Bail bondsmen and bail-bond companies are required to conduct their bail-bondbusinesses in conformity with the statutes governing the profession, Ark. Code Ann. § 17-19-101 through 17-19-402 (Repl. 2001 and Supp. 2003), and the rules and regulations promulgated pursuant to Ark. Code Ann. § 17-19-106 (Repl. 2001), the Arkansas Professional Bail Bond Company and Professional Bail Bondsman Licensing Act. The Act provides that the Board has the authority to administer and enforce the statutes, as well as the rules and regulations promulgated thereunder, in order to carry out its duty of licensing and regulating professional bail bondsmen and professional bail-bond companies. See Arkansas Prof'l Bail Bondsman Licensing Bd. v. Frawley, 350 Ark. 444, 88 S.W.3d 418 (2002).

Administrative agencies are better equipped than courts, by specialization, insight through experience, and more flexible procedures to determine and analyze underlying legal issues affecting their agencies, and this recognition accounts for the limited scope of judicial review of administrative action and the refusal of the court to substitute its judgment and discretion for that of the administrative agency. Arkansas Prof'l Bail Bondsman Licensing Bd. v. Oudin, 348 Ark. 48, 69 S.W.3d 855 (2002). Because decisions regarding the licensing of bond companies and their employees turn on executive wisdom, it is appropriate to limit the scope of review on appeal. Tomerlin v. Nickolich, supra.

With these principles in mind, we consider Mann's argument on appeal that the Board's findings are not supported by substantial evidence. Mann asserts that the simple actof knowingly writing a second bond is not expressly prohibited by statute or regulation. Mann also contends that the Board violated his due-process rights in revoking his license because his actions were not prohibited by law. The abstract and addendum do not demonstrate that the Board ruled on this argument. Failure to obtain a ruling will preclude even a constitutional issue's being considered on appeal. Technical Servs. of Ark., Inc. v. Pledger, 320 Ark. 333, 896 S.W.2d 433 (1995).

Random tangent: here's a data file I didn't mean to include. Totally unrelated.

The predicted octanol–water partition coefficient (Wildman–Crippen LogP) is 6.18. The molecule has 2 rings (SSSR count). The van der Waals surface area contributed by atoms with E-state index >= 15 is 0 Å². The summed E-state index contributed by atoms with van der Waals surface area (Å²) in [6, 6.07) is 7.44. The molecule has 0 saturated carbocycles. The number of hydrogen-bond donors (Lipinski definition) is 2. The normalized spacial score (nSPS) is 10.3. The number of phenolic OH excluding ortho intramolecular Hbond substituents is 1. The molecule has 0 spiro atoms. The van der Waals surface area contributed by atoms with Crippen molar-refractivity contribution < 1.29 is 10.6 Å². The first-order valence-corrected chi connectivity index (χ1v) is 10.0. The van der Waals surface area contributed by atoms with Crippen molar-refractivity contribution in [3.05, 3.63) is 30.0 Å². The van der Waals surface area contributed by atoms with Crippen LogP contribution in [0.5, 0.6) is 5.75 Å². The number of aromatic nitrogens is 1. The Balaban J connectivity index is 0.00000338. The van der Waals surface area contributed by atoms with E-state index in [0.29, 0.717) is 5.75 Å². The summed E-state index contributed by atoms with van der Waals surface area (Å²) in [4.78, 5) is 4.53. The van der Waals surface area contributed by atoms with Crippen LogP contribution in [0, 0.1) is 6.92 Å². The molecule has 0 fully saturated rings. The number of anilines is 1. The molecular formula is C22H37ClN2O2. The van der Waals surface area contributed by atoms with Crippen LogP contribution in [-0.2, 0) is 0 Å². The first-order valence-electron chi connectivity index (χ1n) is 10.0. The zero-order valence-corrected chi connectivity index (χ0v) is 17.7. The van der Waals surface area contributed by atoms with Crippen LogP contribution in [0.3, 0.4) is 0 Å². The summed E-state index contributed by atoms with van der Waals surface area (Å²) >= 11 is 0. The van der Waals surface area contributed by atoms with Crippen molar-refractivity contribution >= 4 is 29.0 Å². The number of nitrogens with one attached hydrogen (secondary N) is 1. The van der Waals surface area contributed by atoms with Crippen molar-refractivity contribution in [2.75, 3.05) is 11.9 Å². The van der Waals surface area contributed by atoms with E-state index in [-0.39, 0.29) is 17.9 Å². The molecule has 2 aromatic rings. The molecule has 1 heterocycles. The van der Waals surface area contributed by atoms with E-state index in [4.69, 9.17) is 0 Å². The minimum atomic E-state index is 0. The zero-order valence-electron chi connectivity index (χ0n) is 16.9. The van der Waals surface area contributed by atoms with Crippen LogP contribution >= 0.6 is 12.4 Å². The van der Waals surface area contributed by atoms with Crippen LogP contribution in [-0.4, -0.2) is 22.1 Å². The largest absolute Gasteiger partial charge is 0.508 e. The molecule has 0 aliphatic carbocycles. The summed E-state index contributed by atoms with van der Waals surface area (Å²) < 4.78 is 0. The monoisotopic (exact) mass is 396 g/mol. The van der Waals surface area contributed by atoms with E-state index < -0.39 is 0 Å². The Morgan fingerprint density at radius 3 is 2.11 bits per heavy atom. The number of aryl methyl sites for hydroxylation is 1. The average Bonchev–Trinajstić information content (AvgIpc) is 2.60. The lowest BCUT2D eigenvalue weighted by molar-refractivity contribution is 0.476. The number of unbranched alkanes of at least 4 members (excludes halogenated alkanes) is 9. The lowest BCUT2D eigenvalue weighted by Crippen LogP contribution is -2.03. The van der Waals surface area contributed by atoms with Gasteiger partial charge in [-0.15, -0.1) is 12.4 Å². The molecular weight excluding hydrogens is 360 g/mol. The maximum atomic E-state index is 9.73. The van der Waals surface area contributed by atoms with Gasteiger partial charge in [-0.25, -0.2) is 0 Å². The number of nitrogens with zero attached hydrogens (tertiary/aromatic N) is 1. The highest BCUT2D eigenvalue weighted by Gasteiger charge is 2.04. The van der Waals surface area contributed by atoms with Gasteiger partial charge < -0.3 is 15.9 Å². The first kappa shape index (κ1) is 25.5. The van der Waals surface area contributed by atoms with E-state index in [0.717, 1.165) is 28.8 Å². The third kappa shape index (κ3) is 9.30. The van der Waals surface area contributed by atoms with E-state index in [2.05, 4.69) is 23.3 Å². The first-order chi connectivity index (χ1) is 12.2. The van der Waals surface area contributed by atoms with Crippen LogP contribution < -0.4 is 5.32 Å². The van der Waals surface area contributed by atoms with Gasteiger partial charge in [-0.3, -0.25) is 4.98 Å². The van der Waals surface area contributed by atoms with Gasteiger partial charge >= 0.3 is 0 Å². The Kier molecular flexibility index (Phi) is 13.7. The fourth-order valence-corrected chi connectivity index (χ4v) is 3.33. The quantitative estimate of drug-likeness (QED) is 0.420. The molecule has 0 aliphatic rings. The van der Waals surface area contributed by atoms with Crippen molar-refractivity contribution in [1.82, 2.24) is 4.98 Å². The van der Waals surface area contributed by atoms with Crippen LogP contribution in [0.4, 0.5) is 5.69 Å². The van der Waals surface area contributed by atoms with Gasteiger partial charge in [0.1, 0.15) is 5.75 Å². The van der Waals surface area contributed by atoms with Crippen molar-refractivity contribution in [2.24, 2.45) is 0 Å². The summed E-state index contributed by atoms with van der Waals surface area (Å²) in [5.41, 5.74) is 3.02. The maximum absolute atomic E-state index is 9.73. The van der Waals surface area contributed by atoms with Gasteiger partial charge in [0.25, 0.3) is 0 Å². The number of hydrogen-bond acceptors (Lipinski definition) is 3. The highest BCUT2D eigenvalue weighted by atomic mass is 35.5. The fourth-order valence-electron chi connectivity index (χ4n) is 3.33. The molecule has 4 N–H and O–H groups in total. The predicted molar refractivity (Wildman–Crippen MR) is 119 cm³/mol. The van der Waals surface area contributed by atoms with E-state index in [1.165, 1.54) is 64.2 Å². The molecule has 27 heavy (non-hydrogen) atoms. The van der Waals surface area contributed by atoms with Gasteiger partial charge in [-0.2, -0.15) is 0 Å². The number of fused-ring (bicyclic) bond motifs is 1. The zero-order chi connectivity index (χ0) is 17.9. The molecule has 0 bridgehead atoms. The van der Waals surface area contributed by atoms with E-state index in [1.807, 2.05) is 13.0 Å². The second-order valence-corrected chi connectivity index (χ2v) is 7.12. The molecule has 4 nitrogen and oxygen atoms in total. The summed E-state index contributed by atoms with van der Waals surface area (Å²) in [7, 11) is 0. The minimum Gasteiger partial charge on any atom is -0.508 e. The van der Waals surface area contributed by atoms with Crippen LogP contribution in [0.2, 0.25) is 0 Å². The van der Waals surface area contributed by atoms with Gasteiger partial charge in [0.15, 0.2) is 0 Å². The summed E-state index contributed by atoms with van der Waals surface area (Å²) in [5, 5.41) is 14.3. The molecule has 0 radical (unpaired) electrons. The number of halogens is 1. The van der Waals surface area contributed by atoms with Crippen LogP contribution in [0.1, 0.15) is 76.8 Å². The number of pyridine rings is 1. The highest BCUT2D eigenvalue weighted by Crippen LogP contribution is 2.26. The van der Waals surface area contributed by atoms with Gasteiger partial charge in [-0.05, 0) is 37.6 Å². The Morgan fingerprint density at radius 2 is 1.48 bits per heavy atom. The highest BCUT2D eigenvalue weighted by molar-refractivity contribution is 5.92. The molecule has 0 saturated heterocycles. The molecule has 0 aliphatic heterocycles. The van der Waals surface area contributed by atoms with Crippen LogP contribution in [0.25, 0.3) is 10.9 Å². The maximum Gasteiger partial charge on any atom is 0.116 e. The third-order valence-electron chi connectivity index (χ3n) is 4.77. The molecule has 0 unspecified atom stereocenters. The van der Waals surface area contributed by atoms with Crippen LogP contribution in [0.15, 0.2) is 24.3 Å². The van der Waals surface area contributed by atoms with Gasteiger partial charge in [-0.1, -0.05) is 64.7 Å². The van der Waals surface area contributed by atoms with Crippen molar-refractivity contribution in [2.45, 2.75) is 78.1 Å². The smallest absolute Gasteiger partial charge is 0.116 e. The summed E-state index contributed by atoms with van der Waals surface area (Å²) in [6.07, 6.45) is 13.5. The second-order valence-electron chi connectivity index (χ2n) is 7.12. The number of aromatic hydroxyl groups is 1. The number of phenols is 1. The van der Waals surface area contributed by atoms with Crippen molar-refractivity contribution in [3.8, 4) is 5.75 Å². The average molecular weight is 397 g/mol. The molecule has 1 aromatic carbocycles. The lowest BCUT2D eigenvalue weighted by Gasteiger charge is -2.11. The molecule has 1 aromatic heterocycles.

Arkansas Code Annotated section 17-19-210(a)(3) provides that the Board may revoke a bondsman's license if he has committed any fraudulent or dishonest acts or practices or has demonstrated his incompetence or untrustworthiness to act as a licensed bondman. Mann denied having done anything improper or untrustworthy but admitted that he had agreed to write Mrs. Patton's second bond and had completed the paperwork, "short of writing the bond," when he met her at the jail on the evening of June 30, 2000. He argued that he had not actually written the second bond before the first bond "was surrendered" and denied telling Mrs. Patton that she had the legal right to cancel the first bond.

At the hearing, Mrs. Patton was less sure of Mann's advice than she had been when the Board's investigator interviewed her about her "civil rights," and about his encouragement to surrender herself on First Arkansas's bond so that it would be canceled. She admitted that she had told the investigator on July 31, 2000, that Mann had been awareof the original bond and that he had informed her that, if she had not yet given Mr. Brown any money, she had a "three-day civil right" to change bondsmen. Mr. Foster also admitted at the hearing that he had previously informed the investigator about a discussion of this alleged right with Mann.

Obviously, the Board did not believe Mann's denial of having told Mrs. Patton that she could cancel the first bond within three days. In light of Mrs. Patton's and Mr. Foster's reluctant admissions that they had told the Board's investigator that Mann had done so, and deferring to the Board's prerogative to assess the credibility of the witnesses and weigh the evidence, we hold that the Board's findings that Mann encouraged Mrs. Patton to cancel her first bond and that he violated the statute are supported by substantial evidence.